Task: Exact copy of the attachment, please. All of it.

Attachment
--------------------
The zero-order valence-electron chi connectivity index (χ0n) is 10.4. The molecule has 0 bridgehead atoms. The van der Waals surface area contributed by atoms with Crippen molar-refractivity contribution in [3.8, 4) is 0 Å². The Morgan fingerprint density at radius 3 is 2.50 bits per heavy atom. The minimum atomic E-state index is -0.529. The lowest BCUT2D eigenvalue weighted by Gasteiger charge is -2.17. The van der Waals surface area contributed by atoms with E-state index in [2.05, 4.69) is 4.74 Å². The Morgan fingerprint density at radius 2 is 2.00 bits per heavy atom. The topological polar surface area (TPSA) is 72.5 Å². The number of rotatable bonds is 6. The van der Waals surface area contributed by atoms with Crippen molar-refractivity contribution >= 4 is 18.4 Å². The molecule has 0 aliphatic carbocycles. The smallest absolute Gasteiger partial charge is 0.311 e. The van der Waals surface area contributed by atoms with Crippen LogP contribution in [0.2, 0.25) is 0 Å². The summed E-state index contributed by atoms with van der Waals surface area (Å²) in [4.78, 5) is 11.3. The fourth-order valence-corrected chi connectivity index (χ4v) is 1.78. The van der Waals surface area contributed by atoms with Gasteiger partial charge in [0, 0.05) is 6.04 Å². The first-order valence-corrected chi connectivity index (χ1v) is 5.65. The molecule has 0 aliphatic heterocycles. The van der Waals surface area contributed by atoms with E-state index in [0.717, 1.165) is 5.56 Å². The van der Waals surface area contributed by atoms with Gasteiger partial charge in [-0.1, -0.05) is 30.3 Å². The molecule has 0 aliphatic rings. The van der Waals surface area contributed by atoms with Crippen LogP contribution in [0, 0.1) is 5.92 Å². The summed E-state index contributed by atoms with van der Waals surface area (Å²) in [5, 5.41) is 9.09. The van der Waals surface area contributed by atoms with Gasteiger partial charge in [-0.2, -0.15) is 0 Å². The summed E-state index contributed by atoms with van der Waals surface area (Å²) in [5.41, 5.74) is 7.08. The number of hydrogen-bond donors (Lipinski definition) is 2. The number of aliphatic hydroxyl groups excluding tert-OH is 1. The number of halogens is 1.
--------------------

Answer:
The zero-order valence-electron chi connectivity index (χ0n) is 10.4. The molecule has 0 bridgehead atoms. The van der Waals surface area contributed by atoms with Crippen molar-refractivity contribution in [3.8, 4) is 0 Å². The Morgan fingerprint density at radius 3 is 2.50 bits per heavy atom. The minimum atomic E-state index is -0.529. The lowest BCUT2D eigenvalue weighted by Gasteiger charge is -2.17. The van der Waals surface area contributed by atoms with E-state index in [2.05, 4.69) is 4.74 Å². The Morgan fingerprint density at radius 2 is 2.00 bits per heavy atom. The topological polar surface area (TPSA) is 72.5 Å². The number of rotatable bonds is 6. The van der Waals surface area contributed by atoms with Crippen molar-refractivity contribution >= 4 is 18.4 Å². The molecule has 0 aliphatic carbocycles. The smallest absolute Gasteiger partial charge is 0.311 e. The van der Waals surface area contributed by atoms with Crippen LogP contribution in [0.2, 0.25) is 0 Å². The summed E-state index contributed by atoms with van der Waals surface area (Å²) in [4.78, 5) is 11.3. The fourth-order valence-corrected chi connectivity index (χ4v) is 1.78. The van der Waals surface area contributed by atoms with Gasteiger partial charge in [0, 0.05) is 6.04 Å². The first-order valence-corrected chi connectivity index (χ1v) is 5.65. The molecule has 0 aliphatic heterocycles. The van der Waals surface area contributed by atoms with E-state index in [0.717, 1.165) is 5.56 Å². The van der Waals surface area contributed by atoms with Gasteiger partial charge in [-0.1, -0.05) is 30.3 Å². The molecule has 0 aliphatic rings. The van der Waals surface area contributed by atoms with Crippen LogP contribution in [0, 0.1) is 5.92 Å². The summed E-state index contributed by atoms with van der Waals surface area (Å²) in [5, 5.41) is 9.09. The van der Waals surface area contributed by atoms with Gasteiger partial charge in [-0.2, -0.15) is 0 Å². The summed E-state index contributed by atoms with van der Waals surface area (Å²) in [5.41, 5.74) is 7.08. The number of hydrogen-bond donors (Lipinski definition) is 2. The number of aliphatic hydroxyl groups excluding tert-OH is 1. The number of halogens is 1.